They're free; and human life begins on the far side of despair.

This is the sort of cheery pessimism that leads people to complain that existentialism is a philosophy of adolescent angst. In Act III, Orestes tells Jupiter that he will share his despair with the Argives because it will enable them to live their lives. The meaning of "despair" here is not self-explanatory. Following moral laws is comforting: one does not have to take responsibility for one's actions. So long as one's actions follow some law, the responsibility for those actions lies with the law, not the agent. The Argives, bound to Jupiter's moral law, never have to accept responsibility for their actions. Orestes, having recognized his freedom, understands that regardless of what moral standards may govern a society, every human being still has the freedom to follow those laws or to break them. The presence of moral laws is not an excuse for doing something, since the individual can always violate those laws.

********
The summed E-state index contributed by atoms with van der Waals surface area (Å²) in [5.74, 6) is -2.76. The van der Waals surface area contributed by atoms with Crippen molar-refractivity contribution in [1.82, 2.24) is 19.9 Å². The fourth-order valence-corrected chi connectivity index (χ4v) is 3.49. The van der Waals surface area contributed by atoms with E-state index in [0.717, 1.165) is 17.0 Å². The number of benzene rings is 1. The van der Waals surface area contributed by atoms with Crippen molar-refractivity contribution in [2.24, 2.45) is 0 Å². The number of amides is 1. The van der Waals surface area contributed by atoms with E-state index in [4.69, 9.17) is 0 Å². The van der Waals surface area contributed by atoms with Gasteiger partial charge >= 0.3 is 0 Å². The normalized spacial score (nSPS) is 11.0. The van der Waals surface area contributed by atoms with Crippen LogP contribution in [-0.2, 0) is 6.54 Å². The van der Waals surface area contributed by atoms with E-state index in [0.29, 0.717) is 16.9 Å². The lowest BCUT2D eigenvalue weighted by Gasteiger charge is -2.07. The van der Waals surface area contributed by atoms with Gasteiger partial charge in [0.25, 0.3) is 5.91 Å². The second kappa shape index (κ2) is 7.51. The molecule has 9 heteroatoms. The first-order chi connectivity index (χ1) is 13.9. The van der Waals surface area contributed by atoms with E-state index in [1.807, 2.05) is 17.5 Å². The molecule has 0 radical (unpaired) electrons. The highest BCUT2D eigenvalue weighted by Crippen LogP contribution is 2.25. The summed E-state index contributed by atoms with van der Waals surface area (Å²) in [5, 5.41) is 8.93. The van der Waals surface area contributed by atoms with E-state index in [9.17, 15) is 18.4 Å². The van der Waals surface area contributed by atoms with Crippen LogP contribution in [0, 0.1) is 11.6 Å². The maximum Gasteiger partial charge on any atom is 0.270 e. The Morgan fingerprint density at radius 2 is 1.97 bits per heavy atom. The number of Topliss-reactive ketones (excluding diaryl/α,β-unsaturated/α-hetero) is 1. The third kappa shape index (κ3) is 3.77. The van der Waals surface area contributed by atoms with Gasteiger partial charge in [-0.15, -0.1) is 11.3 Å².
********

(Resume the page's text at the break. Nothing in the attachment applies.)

The Argives act as if they have no choice but to follow these laws, in the same way that rocks and trees have no choice but to follow the laws of physics. But human beings can also recognize that it is they themselves who give the laws their strength and that they can change the laws by creating new ones. Human beings can realize that nothing forces them to follow moral laws; they are always free to create new laws. This recognition that one's life is not governed by certain laws and that one has the ability and responsibility to create one's own laws is what Sartre means by despair. The comfort of knowing that one is always doing what is right according to certain laws is swept away. Instead, one always feels the anguish of knowing that there is no overriding authority that can determine who is right and who is wrong: moral judgment comes from us. Once we experience despair, i.e., once we recognize that the laws we follow are not definite and fixed, we are free to shape our own lives and create our own values. True human life can only begin once we recognize our freedom.